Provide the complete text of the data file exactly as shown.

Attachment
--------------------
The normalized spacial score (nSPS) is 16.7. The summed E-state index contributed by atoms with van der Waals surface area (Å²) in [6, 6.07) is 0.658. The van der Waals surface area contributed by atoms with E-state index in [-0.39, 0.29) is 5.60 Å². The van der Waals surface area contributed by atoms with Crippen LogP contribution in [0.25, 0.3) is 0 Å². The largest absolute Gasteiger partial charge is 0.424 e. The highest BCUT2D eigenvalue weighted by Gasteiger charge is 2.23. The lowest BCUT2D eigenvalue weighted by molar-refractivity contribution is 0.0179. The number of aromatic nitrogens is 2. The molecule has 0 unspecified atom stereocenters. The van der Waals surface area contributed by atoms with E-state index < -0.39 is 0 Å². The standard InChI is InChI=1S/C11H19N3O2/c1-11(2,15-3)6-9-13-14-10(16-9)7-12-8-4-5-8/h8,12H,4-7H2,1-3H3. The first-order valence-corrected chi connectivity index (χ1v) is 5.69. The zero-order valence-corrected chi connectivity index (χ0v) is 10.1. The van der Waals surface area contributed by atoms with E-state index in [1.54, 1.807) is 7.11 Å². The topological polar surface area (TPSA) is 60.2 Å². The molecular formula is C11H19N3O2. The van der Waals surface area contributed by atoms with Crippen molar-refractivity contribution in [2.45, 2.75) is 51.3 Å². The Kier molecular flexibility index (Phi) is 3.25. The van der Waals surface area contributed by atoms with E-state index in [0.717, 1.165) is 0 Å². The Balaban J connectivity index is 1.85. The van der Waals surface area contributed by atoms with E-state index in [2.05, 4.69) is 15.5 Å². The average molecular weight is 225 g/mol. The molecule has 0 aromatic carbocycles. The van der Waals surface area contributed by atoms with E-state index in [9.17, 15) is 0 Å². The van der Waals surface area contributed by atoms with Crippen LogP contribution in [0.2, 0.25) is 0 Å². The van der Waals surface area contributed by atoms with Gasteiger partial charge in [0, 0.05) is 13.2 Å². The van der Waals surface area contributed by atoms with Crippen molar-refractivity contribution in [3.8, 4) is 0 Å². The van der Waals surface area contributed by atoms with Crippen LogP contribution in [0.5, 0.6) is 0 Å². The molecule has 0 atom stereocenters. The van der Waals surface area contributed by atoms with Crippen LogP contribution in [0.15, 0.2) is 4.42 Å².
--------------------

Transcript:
The normalized spacial score (nSPS) is 16.7. The summed E-state index contributed by atoms with van der Waals surface area (Å²) in [6, 6.07) is 0.658. The van der Waals surface area contributed by atoms with E-state index in [-0.39, 0.29) is 5.60 Å². The van der Waals surface area contributed by atoms with Crippen LogP contribution in [0.25, 0.3) is 0 Å². The largest absolute Gasteiger partial charge is 0.424 e. The highest BCUT2D eigenvalue weighted by Gasteiger charge is 2.23. The lowest BCUT2D eigenvalue weighted by molar-refractivity contribution is 0.0179. The number of aromatic nitrogens is 2. The molecule has 0 unspecified atom stereocenters. The van der Waals surface area contributed by atoms with E-state index < -0.39 is 0 Å². The standard InChI is InChI=1S/C11H19N3O2/c1-11(2,15-3)6-9-13-14-10(16-9)7-12-8-4-5-8/h8,12H,4-7H2,1-3H3. The first-order valence-corrected chi connectivity index (χ1v) is 5.69. The zero-order valence-corrected chi connectivity index (χ0v) is 10.1. The van der Waals surface area contributed by atoms with E-state index in [1.54, 1.807) is 7.11 Å². The topological polar surface area (TPSA) is 60.2 Å². The molecular formula is C11H19N3O2. The van der Waals surface area contributed by atoms with Crippen molar-refractivity contribution in [2.45, 2.75) is 51.3 Å². The Kier molecular flexibility index (Phi) is 3.25. The van der Waals surface area contributed by atoms with E-state index in [0.717, 1.165) is 0 Å². The Balaban J connectivity index is 1.85. The van der Waals surface area contributed by atoms with E-state index in [2.05, 4.69) is 15.5 Å². The average molecular weight is 225 g/mol. The molecule has 0 aromatic carbocycles. The van der Waals surface area contributed by atoms with E-state index in [9.17, 15) is 0 Å². The van der Waals surface area contributed by atoms with Crippen LogP contribution in [0.2, 0.25) is 0 Å². The van der Waals surface area contributed by atoms with Gasteiger partial charge in [0, 0.05) is 13.2 Å². The van der Waals surface area contributed by atoms with Crippen molar-refractivity contribution in [3.8, 4) is 0 Å². The van der Waals surface area contributed by atoms with Crippen LogP contribution in [0.5, 0.6) is 0 Å². The molecule has 0 atom stereocenters. The van der Waals surface area contributed by atoms with Crippen LogP contribution in [0.15, 0.2) is 4.42 Å².